A 2-day training course at Cork required a stay in a hotel, and if you ever find yourself stranded at Cork airport I can honestly recommend the Airport Hotel to you, but admittedly I had the added bonus of the bill being taken care of by my employer. The pastries for breakfast get 11 stars out of 10, they are to die for, and an excellent way of re-stocking depleted glycogen stores after an early morning run. The major drawback is that Cork airport is situated on top of a hill, and no matter which direction you are heading, the return journey is going to be uphill.
On Wednesday morning I headed towards Cork City centre. The run started with 3 downhill miles and an elevation drop of about 500 feet, which is very similar to my big climb on the Caragh Lake loop. My intention was to head straight into Cork, but I took a wrong turn and found myself heading eastwards towards Douglas. Since the objective of the run was to get some miles into the legs rather than a reaching a certain destination I didn’t really care and just carried on. I turned around after 6 miles, and surprisingly managed to retrace my steps without any major detours. Obviously the last 3 miles featured the same 3 miles as the start, but this time uphill. The longer the run went on the more uncomfortable I felt, not because of the fatigue in my legs but because the roads were much busier than what I’m used to in our out-of-the-way corner of the island.
Since I didn’t have much to do in the evening I seized the opportunity to sneak in a second run of the day. Hoping for a quieter and flatter road I crossed the main airport road and headed out into the countryside. I achieved my first objective, though the roads were still a lot busier than the Caragh Lake ones, but the fact that the road was called “Elm Hill Road” gives a clue on how the search for a flatter course went. Still, I managed a good pace and at the brow of the hill got a fantastic view of the surrounding area, all the way down to Cork Harbour.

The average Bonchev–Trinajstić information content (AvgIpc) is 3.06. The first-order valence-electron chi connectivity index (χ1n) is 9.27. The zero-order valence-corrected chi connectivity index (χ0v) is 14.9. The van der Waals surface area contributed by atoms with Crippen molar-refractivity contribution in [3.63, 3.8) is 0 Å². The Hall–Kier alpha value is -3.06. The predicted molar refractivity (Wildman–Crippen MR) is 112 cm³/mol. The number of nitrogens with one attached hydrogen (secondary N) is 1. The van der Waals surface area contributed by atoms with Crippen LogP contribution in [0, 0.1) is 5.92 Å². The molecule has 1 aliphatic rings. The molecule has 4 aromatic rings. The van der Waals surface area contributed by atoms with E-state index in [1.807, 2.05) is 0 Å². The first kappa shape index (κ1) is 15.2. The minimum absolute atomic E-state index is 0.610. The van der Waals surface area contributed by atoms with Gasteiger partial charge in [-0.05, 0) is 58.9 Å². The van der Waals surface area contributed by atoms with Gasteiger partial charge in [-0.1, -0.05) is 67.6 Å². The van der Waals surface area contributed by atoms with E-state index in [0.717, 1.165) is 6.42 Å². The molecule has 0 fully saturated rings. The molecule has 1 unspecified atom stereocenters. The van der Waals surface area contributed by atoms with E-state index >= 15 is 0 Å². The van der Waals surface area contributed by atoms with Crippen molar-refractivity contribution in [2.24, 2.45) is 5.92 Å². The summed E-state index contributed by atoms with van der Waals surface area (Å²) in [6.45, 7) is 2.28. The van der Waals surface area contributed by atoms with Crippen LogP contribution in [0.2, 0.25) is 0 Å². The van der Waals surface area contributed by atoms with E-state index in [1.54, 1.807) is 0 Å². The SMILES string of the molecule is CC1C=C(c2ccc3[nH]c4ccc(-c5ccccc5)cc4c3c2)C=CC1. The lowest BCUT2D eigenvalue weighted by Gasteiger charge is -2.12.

Grellan was kind enough to meet me for a couple of pints and a lot of running talk in the airport bar.
I took it easier on Thursday with just 8 miles on a loop that I had scouted via Google maps, but for one mile I found myself on the Carrigaline road, which again was much busier than I had expected (I know I sound like a broken record). Still, I survived both the traffic and the major climb back towards the airport, and the breakfast pastries made me forget all the problems.
With the course finished I was back home and sleeping in my own bed last night, which was nice. A few more hours of sleep would have been even nicer, but 18 mile runs call for early rises, and by 5:20 I was on the road again, back on my old familiar Caragh Lake loop. The weather forecast hadn’t been great and I was waiting for the rain to come, but apart from a few drops at the 3-mile point it remained dry. The most noticeable difference to Monday was in my legs. Back then I had felt increasingly weary from the 12-mile point onwards, today I was much stronger and managed to speed up towards the end. After 11 miles I pretty much inadvertently increased the pace to about 7:20, and after passing our driveway at mile 15 ran the final 3 miles at an average pace of 7:01. This would have been faster if I would have been able to keep my mind on the task, an old problem of mine. After a while I start daydreaming, and as soon as my mind starts drifting so does the pace. Luckily this isn’t an issue at races, but I wish I could drop that habit during training runs as well.
There will be more Real Life obstacles over the weekend, but I think I have come up with a schedule that allows me to meet all my obligations and still keep on training. Life should start getting easier from next week again.
- 25 Feb
- am: 12.2 miles, 1:33:14, 7:39 pace, HR 154
pm: 5.1 miles, 37:34, 7:22 pace, HR 155
- 26 Feb
- 8 miles, 1:04:47, 8:06 pace, HR 145
- 27 Feb
- 18 miles, 2:20:46, 7:49 pace, HR 151
last 3 miles @ 7:01